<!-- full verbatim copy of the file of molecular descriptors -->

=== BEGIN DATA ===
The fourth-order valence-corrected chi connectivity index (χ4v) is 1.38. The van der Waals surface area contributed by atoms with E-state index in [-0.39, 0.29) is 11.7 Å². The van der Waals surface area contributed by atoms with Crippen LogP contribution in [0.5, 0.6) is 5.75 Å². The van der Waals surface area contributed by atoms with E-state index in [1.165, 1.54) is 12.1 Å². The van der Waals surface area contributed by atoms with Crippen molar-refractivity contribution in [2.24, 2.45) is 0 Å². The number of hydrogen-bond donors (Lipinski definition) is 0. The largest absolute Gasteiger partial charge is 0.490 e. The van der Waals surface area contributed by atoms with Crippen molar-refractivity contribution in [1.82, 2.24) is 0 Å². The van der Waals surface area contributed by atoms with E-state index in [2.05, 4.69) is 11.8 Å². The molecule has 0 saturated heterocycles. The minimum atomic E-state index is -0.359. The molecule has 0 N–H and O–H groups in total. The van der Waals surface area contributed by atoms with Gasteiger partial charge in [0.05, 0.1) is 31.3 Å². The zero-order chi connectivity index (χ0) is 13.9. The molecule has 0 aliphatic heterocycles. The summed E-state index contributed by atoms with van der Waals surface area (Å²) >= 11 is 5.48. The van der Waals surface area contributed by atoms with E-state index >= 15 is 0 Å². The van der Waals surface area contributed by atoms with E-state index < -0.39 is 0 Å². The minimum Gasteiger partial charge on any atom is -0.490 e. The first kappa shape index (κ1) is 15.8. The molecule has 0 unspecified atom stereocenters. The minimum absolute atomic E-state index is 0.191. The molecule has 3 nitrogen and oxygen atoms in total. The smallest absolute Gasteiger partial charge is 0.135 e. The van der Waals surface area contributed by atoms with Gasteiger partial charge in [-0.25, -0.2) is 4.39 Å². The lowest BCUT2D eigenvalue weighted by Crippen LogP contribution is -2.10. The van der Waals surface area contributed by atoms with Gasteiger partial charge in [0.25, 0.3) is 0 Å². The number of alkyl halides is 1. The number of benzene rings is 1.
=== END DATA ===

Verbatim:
The fourth-order valence-corrected chi connectivity index (χ4v) is 1.38. The van der Waals surface area contributed by atoms with E-state index in [-0.39, 0.29) is 11.7 Å². The van der Waals surface area contributed by atoms with Crippen LogP contribution in [0.5, 0.6) is 5.75 Å². The van der Waals surface area contributed by atoms with E-state index in [1.165, 1.54) is 12.1 Å². The van der Waals surface area contributed by atoms with Crippen molar-refractivity contribution in [2.24, 2.45) is 0 Å². The number of hydrogen-bond donors (Lipinski definition) is 0. The largest absolute Gasteiger partial charge is 0.490 e. The van der Waals surface area contributed by atoms with Crippen molar-refractivity contribution in [1.82, 2.24) is 0 Å². The van der Waals surface area contributed by atoms with E-state index in [2.05, 4.69) is 11.8 Å². The molecule has 0 saturated heterocycles. The minimum atomic E-state index is -0.359. The molecule has 0 N–H and O–H groups in total. The van der Waals surface area contributed by atoms with Gasteiger partial charge in [0.05, 0.1) is 31.3 Å². The zero-order chi connectivity index (χ0) is 13.9. The molecule has 0 aliphatic heterocycles. The summed E-state index contributed by atoms with van der Waals surface area (Å²) >= 11 is 5.48. The van der Waals surface area contributed by atoms with E-state index >= 15 is 0 Å². The van der Waals surface area contributed by atoms with E-state index < -0.39 is 0 Å². The minimum Gasteiger partial charge on any atom is -0.490 e. The first kappa shape index (κ1) is 15.8. The molecule has 0 unspecified atom stereocenters. The minimum absolute atomic E-state index is 0.191. The molecule has 3 nitrogen and oxygen atoms in total. The smallest absolute Gasteiger partial charge is 0.135 e. The van der Waals surface area contributed by atoms with Gasteiger partial charge in [-0.25, -0.2) is 4.39 Å². The lowest BCUT2D eigenvalue weighted by Crippen LogP contribution is -2.10. The van der Waals surface area contributed by atoms with Gasteiger partial charge in [0.25, 0.3) is 0 Å². The number of alkyl halides is 1. The number of benzene rings is 1.